He’s altogether a wonderful role model.

Pat Boone is a Grammy-winning recording artist, star of stage, screen and television, and entrepreneur who has served as an elder at The Church on the Way in Van Nuys, Calif. He spoke with Editor Ken Horn in 2003.

evangel: You portrayed David Wilkerson in the 1970 film adaptation of The Cross and the Switchblade. Could you talk about how you came in contact with the book and the movie?

BOONE: I was on my way to Mexico City, and at the airport I picked up a paperback copy of The Cross and the Switchblade. I was curious how they combined those two images in the title. I started reading it on the plane, and by about page 31 or 32 I was getting goose bumps. I kept asking myself if this was supposed to be a true story. David Wilkerson was detailing an absolute miracle that happened on the streets of New York City. I’d been taught in my church background that God doesn’t do miracles anymore. I couldn’t put it down.

When I got back to L.A., I called David Wilkerson in New York. I’d never met him. I said, “I’m Pat Boone, the entertainer,” and I started to explain. “I read your book. Did all these things you talk about really happen just that way? … I really think there ought to be a movie made of this book. I think it would be a very successful film.”

He was less than enthusiastic. He told me he thought Hollywood would twist the story around. Then, all of a sudden, he began to pray about it over the phone. “Lord,” he prayed, “my life’s Your life, my story’s Your story, and if You want anything made of this, then You do it. You know Pat Boone; I don’t. You know whether he should be part of it.”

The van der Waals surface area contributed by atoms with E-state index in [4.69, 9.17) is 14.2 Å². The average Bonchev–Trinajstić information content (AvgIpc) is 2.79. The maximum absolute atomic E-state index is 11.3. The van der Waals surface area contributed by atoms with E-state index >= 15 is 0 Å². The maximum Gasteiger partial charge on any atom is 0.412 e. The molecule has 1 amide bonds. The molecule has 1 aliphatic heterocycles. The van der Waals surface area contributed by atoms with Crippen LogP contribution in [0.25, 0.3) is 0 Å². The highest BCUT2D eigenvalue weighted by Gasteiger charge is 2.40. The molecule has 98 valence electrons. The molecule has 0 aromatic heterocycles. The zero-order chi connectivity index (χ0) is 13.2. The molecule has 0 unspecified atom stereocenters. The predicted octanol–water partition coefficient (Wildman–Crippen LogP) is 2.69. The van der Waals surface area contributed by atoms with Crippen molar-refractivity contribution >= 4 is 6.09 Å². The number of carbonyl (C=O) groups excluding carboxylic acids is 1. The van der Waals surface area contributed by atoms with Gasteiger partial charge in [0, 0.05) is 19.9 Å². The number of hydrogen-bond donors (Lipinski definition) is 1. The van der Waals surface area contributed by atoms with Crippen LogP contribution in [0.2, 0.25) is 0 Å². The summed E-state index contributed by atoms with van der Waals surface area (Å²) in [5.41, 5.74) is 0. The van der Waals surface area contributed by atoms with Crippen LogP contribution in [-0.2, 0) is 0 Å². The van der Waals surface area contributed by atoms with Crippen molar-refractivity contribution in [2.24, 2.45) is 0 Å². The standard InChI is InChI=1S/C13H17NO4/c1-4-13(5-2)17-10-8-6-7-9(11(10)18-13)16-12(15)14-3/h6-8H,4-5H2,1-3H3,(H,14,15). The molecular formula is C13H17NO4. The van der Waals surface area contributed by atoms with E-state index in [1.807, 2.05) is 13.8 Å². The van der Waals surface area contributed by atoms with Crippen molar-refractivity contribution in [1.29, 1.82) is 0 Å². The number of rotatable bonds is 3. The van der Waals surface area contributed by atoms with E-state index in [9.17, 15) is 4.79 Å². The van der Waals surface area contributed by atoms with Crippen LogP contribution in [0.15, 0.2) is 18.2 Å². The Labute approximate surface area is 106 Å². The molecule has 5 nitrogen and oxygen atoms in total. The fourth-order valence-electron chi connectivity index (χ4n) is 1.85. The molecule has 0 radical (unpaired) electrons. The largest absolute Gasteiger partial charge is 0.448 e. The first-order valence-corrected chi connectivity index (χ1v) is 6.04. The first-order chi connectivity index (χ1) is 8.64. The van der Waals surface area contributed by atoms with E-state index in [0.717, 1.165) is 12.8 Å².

God put the pieces together and did a wonderful work in my life. By the time we started filming, I had been baptized in the Holy Spirit.

evangel: Did you face any challenges in making the film?

BOONE: I’d get in a cab in mid-town Manhattan to go deep into Harlem for the day’s shooting, and the cab driver would say, “You want to go where? That’s a dangerous neighborhood, man.” As we got close to the day’s location, I’d give him his fare. He would only slow down enough for me to open the door and hop out, and he was out of there.

When we filmed, we went into the very streets, alleys and basements where the story had been lived. I felt very inadequate to play David. But I prayed continually, and I knew God was doing something. After we had been filming a few days, David came on the set in a basement in Harlem. Then he went to see some of the film we had shot the day before. After they rolled the shots, the lights came up. David looked at me and said, “You’re starting to look like me.”

Right then, I knew the Holy Spirit was doing something. The film became the most successful independently produced and distributed film ever up to then.